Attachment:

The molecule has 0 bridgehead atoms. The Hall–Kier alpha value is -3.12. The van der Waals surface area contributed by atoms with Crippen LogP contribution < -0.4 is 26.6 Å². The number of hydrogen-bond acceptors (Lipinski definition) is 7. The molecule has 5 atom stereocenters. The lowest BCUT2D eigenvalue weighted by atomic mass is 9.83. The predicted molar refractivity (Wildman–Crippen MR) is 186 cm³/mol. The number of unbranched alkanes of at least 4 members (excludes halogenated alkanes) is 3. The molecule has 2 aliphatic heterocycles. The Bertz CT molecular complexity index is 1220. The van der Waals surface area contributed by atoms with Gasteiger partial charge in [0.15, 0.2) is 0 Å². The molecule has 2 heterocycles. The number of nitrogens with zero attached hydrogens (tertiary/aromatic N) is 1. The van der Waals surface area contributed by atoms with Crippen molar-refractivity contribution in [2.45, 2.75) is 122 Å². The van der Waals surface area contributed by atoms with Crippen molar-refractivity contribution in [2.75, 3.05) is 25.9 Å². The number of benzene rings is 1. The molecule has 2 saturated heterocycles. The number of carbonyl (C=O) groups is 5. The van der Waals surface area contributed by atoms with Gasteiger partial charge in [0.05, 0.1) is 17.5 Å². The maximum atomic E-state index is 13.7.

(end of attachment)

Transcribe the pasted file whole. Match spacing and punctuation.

The molecule has 0 bridgehead atoms. The Hall–Kier alpha value is -3.12. The van der Waals surface area contributed by atoms with Crippen LogP contribution < -0.4 is 26.6 Å². The number of hydrogen-bond acceptors (Lipinski definition) is 7. The molecule has 5 atom stereocenters. The lowest BCUT2D eigenvalue weighted by atomic mass is 9.83. The predicted molar refractivity (Wildman–Crippen MR) is 186 cm³/mol. The number of unbranched alkanes of at least 4 members (excludes halogenated alkanes) is 3. The molecule has 2 aliphatic heterocycles. The Bertz CT molecular complexity index is 1220. The van der Waals surface area contributed by atoms with Gasteiger partial charge in [0.15, 0.2) is 0 Å². The molecule has 2 heterocycles. The number of nitrogens with zero attached hydrogens (tertiary/aromatic N) is 1. The van der Waals surface area contributed by atoms with Crippen molar-refractivity contribution in [2.45, 2.75) is 122 Å². The van der Waals surface area contributed by atoms with Crippen molar-refractivity contribution in [2.75, 3.05) is 25.9 Å². The number of benzene rings is 1. The molecule has 2 saturated heterocycles. The number of carbonyl (C=O) groups is 5. The van der Waals surface area contributed by atoms with Gasteiger partial charge in [0.05, 0.1) is 17.5 Å². The maximum atomic E-state index is 13.7.